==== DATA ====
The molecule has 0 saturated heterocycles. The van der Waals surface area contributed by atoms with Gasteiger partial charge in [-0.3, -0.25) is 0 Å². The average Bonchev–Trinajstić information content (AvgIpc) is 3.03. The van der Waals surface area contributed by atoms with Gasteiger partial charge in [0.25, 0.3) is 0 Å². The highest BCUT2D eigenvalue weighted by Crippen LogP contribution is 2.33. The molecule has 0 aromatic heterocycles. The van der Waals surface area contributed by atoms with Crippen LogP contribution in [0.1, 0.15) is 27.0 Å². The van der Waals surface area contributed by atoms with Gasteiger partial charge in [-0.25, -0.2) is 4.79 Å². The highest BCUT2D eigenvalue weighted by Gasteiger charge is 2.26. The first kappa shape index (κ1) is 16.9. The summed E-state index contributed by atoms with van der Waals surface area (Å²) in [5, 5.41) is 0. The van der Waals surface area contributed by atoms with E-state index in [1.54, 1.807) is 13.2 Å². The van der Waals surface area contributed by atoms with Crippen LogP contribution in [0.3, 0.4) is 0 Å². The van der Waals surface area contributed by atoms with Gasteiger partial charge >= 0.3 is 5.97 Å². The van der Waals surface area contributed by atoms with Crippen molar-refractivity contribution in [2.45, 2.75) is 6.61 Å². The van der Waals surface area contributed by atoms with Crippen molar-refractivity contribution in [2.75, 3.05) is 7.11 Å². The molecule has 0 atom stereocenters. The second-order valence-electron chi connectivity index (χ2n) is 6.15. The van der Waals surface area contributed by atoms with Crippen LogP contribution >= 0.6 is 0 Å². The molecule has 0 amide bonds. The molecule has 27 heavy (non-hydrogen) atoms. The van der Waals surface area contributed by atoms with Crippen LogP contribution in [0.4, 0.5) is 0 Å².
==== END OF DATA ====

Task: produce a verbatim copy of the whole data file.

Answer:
The molecule has 0 saturated heterocycles. The van der Waals surface area contributed by atoms with Gasteiger partial charge in [-0.3, -0.25) is 0 Å². The average Bonchev–Trinajstić information content (AvgIpc) is 3.03. The van der Waals surface area contributed by atoms with Gasteiger partial charge in [0.25, 0.3) is 0 Å². The highest BCUT2D eigenvalue weighted by Crippen LogP contribution is 2.33. The molecule has 0 aromatic heterocycles. The van der Waals surface area contributed by atoms with Crippen LogP contribution in [0.1, 0.15) is 27.0 Å². The van der Waals surface area contributed by atoms with Gasteiger partial charge in [-0.25, -0.2) is 4.79 Å². The highest BCUT2D eigenvalue weighted by Gasteiger charge is 2.26. The first kappa shape index (κ1) is 16.9. The summed E-state index contributed by atoms with van der Waals surface area (Å²) in [5, 5.41) is 0. The van der Waals surface area contributed by atoms with E-state index in [1.54, 1.807) is 13.2 Å². The van der Waals surface area contributed by atoms with Crippen LogP contribution in [0.3, 0.4) is 0 Å². The van der Waals surface area contributed by atoms with Gasteiger partial charge >= 0.3 is 5.97 Å². The van der Waals surface area contributed by atoms with Crippen molar-refractivity contribution in [2.45, 2.75) is 6.61 Å². The van der Waals surface area contributed by atoms with Crippen molar-refractivity contribution in [2.75, 3.05) is 7.11 Å². The molecule has 0 atom stereocenters. The second-order valence-electron chi connectivity index (χ2n) is 6.15. The van der Waals surface area contributed by atoms with Crippen LogP contribution >= 0.6 is 0 Å². The molecule has 0 amide bonds. The molecule has 27 heavy (non-hydrogen) atoms. The van der Waals surface area contributed by atoms with Crippen LogP contribution in [0.4, 0.5) is 0 Å².